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Exactly How Far You Need to Stand from Someone Sick to Avoid Getting the Flu

Best Life logo Best Life 1/10/2019 Morgan Greenwald

a person sitting on a table © Provided by Best Life Flu season. As of late December, we’ve officially entered the coldest, nastiest, and sickliest stretch of the year. It’s also the stretch of year when you’re likely at your most paranoid. You know, every time a colleague or a loved one emits a nasty cough, you can’t help but shoot them a look that all but screams, “Are you about to get me sick?!”

Our collective fear raises interesting question: Is there science-backed “safe” distance we should keep from someone we presume is carrying the contagious virus?

Believe it or not, there’s a very specific answer.

According to the CDC, a person sick with influenza can infect anyone within a six-foot radius.

“Most experts think that flu viruses spread mainly by droplets made when people with flu cough, sneeze, or talk,” says the CDC. “These droplets can land in the mouths or noses of people who are nearby or possibly be inhaled into the lungs. Less often, a person might get flu by touching a surface or object that has flu virus on it and then touching their own mouth, nose, or possibly their eyes.”

a person eating a donut: Couple Sick with the Flu {How Far Can Flu Germs Spread} © Provided by Best Life Couple Sick with the Flu {How Far Can Flu Germs Spread} If that doesn’t gross you out enough, consider the fact that the flu is a tricky virus that actually bides its time. According to the William Schaffner, M.D., a flu specialist from Vanderbilt University Medical Center, you can be sick for up to two whole days with the flu without even knowing you have it. “If I get infected, I can spread the flu for 24 to 48 hours before I get sick,” he told The Wall Street Journal. “That’s in the virus’s favor. It makes it easier to spread.”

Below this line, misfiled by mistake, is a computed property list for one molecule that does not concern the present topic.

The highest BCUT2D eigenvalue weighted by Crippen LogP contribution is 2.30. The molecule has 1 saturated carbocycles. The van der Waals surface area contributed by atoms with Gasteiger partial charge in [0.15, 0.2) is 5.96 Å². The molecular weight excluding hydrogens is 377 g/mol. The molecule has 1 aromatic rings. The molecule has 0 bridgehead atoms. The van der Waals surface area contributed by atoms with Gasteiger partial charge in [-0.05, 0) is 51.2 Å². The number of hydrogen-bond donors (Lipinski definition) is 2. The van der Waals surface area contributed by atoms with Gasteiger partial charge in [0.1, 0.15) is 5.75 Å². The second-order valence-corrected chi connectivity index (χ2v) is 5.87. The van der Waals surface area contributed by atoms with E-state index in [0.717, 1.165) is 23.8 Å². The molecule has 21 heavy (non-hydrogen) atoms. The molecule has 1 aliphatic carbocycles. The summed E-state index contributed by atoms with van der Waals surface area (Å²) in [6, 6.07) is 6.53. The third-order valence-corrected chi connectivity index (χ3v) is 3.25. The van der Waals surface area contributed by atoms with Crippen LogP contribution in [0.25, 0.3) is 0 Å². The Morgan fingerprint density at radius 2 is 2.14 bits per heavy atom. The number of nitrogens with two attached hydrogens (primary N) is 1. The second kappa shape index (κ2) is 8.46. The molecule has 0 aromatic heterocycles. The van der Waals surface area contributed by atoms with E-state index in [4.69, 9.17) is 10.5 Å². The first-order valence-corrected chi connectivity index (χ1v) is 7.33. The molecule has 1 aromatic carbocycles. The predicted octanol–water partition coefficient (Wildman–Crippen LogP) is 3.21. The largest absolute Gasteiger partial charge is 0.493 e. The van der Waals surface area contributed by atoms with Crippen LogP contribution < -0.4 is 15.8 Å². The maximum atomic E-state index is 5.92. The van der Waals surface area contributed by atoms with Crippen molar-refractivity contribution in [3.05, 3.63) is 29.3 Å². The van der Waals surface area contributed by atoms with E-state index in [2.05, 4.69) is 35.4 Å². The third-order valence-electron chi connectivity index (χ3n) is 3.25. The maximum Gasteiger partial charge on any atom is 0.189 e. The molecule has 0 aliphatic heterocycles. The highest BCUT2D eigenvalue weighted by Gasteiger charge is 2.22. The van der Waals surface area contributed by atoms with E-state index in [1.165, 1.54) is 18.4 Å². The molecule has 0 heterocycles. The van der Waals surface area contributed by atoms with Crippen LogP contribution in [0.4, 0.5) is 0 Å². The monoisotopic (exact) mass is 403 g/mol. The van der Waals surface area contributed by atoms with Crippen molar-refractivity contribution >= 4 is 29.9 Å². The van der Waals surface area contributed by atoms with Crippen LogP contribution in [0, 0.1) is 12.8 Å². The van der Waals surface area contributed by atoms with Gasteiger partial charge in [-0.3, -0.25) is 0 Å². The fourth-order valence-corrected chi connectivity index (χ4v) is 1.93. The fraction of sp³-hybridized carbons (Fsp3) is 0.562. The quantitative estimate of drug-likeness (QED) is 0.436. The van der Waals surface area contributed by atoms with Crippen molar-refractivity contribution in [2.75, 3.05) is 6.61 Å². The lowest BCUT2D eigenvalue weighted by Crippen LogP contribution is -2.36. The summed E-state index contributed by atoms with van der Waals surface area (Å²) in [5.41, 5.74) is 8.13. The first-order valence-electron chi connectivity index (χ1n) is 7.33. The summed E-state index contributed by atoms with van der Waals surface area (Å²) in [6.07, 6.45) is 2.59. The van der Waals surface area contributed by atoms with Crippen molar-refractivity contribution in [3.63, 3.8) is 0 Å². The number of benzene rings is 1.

This is all terrible news if you live in a major city and use public transportation. But regardless of where you are, your best course of action to prevent yourself from catching the virus that kills as many as 12,000 Americans a year is to head out to your pharmacy and get a flu shot.

According to the CDC, it “protects against the viruses that research suggests will be most common.”

And once you’re vaccinated, you can also prevent the flu by frequently wash your hands, wiping down gym equipment before you use it, avoiding contact with people who you know are sick, and steering clear of these 25 Habits That Increase Your Flu Risk.

Oh, and stay at least six feet away from Steve in Accounting who has a really nasty cough.

Video: The flu isn't the only 'winter ailment' you may have to deal with this season

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